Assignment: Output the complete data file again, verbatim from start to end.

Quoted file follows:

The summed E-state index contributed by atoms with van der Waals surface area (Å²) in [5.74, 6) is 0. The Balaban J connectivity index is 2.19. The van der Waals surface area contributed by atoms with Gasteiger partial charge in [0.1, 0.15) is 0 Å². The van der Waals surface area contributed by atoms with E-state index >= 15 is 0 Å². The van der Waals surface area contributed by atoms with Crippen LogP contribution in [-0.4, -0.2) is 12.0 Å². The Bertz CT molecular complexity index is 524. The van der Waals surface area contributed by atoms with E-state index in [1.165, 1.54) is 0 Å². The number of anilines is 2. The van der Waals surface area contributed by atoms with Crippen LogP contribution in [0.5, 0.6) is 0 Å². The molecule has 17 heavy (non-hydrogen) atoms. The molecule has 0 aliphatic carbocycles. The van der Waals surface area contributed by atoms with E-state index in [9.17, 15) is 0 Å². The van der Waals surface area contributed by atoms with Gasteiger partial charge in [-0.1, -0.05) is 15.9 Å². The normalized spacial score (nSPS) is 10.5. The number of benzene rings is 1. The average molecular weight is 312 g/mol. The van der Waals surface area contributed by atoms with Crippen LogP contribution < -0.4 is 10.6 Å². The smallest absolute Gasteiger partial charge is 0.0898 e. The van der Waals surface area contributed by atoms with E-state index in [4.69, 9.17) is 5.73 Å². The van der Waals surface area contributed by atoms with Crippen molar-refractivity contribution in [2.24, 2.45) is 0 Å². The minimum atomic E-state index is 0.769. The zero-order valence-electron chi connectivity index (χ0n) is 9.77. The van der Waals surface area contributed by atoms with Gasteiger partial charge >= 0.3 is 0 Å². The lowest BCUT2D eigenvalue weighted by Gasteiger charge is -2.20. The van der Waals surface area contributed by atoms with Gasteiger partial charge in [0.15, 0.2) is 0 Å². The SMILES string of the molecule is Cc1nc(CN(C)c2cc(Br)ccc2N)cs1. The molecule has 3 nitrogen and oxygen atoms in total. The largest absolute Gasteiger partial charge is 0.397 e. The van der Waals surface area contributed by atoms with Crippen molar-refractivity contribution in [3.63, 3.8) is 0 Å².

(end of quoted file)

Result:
The summed E-state index contributed by atoms with van der Waals surface area (Å²) in [5.74, 6) is 0. The Balaban J connectivity index is 2.19. The van der Waals surface area contributed by atoms with Gasteiger partial charge in [0.1, 0.15) is 0 Å². The van der Waals surface area contributed by atoms with E-state index >= 15 is 0 Å². The van der Waals surface area contributed by atoms with Crippen LogP contribution in [-0.4, -0.2) is 12.0 Å². The Bertz CT molecular complexity index is 524. The van der Waals surface area contributed by atoms with E-state index in [1.165, 1.54) is 0 Å². The number of anilines is 2. The van der Waals surface area contributed by atoms with Crippen LogP contribution in [0.5, 0.6) is 0 Å². The molecule has 17 heavy (non-hydrogen) atoms. The molecule has 0 aliphatic carbocycles. The van der Waals surface area contributed by atoms with E-state index in [9.17, 15) is 0 Å². The van der Waals surface area contributed by atoms with Gasteiger partial charge in [-0.1, -0.05) is 15.9 Å². The normalized spacial score (nSPS) is 10.5. The number of benzene rings is 1. The average molecular weight is 312 g/mol. The van der Waals surface area contributed by atoms with Crippen LogP contribution < -0.4 is 10.6 Å². The smallest absolute Gasteiger partial charge is 0.0898 e. The van der Waals surface area contributed by atoms with E-state index in [4.69, 9.17) is 5.73 Å². The van der Waals surface area contributed by atoms with Crippen molar-refractivity contribution in [2.24, 2.45) is 0 Å². The minimum atomic E-state index is 0.769. The zero-order valence-electron chi connectivity index (χ0n) is 9.77. The van der Waals surface area contributed by atoms with Gasteiger partial charge >= 0.3 is 0 Å². The lowest BCUT2D eigenvalue weighted by Gasteiger charge is -2.20. The van der Waals surface area contributed by atoms with Gasteiger partial charge in [0.15, 0.2) is 0 Å². The SMILES string of the molecule is Cc1nc(CN(C)c2cc(Br)ccc2N)cs1. The molecule has 3 nitrogen and oxygen atoms in total. The largest absolute Gasteiger partial charge is 0.397 e. The van der Waals surface area contributed by atoms with Crippen molar-refractivity contribution in [3.63, 3.8) is 0 Å².